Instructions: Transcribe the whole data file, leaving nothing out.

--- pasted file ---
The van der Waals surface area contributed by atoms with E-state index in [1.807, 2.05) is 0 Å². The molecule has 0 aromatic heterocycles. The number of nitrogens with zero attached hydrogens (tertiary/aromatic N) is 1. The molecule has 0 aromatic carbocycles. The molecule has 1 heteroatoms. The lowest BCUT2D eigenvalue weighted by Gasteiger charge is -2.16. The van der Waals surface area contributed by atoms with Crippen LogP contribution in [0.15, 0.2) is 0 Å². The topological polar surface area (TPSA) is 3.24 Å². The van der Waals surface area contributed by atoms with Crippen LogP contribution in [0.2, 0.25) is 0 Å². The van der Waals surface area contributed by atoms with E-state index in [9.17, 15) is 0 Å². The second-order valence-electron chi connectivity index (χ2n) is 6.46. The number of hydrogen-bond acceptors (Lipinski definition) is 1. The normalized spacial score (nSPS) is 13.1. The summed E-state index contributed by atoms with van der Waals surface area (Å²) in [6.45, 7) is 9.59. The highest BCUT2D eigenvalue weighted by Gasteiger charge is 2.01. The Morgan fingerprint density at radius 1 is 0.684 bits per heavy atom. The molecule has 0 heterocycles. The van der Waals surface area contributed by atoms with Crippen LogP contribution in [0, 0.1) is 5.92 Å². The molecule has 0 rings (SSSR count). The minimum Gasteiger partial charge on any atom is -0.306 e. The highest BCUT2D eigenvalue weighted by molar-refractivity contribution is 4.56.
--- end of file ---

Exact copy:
The van der Waals surface area contributed by atoms with E-state index in [1.807, 2.05) is 0 Å². The molecule has 0 aromatic heterocycles. The number of nitrogens with zero attached hydrogens (tertiary/aromatic N) is 1. The molecule has 0 aromatic carbocycles. The molecule has 1 heteroatoms. The lowest BCUT2D eigenvalue weighted by Gasteiger charge is -2.16. The van der Waals surface area contributed by atoms with Crippen LogP contribution in [0.15, 0.2) is 0 Å². The topological polar surface area (TPSA) is 3.24 Å². The van der Waals surface area contributed by atoms with Crippen LogP contribution in [0.2, 0.25) is 0 Å². The van der Waals surface area contributed by atoms with E-state index in [9.17, 15) is 0 Å². The second-order valence-electron chi connectivity index (χ2n) is 6.46. The number of hydrogen-bond acceptors (Lipinski definition) is 1. The normalized spacial score (nSPS) is 13.1. The summed E-state index contributed by atoms with van der Waals surface area (Å²) in [6.45, 7) is 9.59. The highest BCUT2D eigenvalue weighted by Gasteiger charge is 2.01. The Morgan fingerprint density at radius 1 is 0.684 bits per heavy atom. The molecule has 0 heterocycles. The van der Waals surface area contributed by atoms with Crippen LogP contribution in [0, 0.1) is 5.92 Å². The molecule has 0 rings (SSSR count). The minimum Gasteiger partial charge on any atom is -0.306 e. The highest BCUT2D eigenvalue weighted by molar-refractivity contribution is 4.56.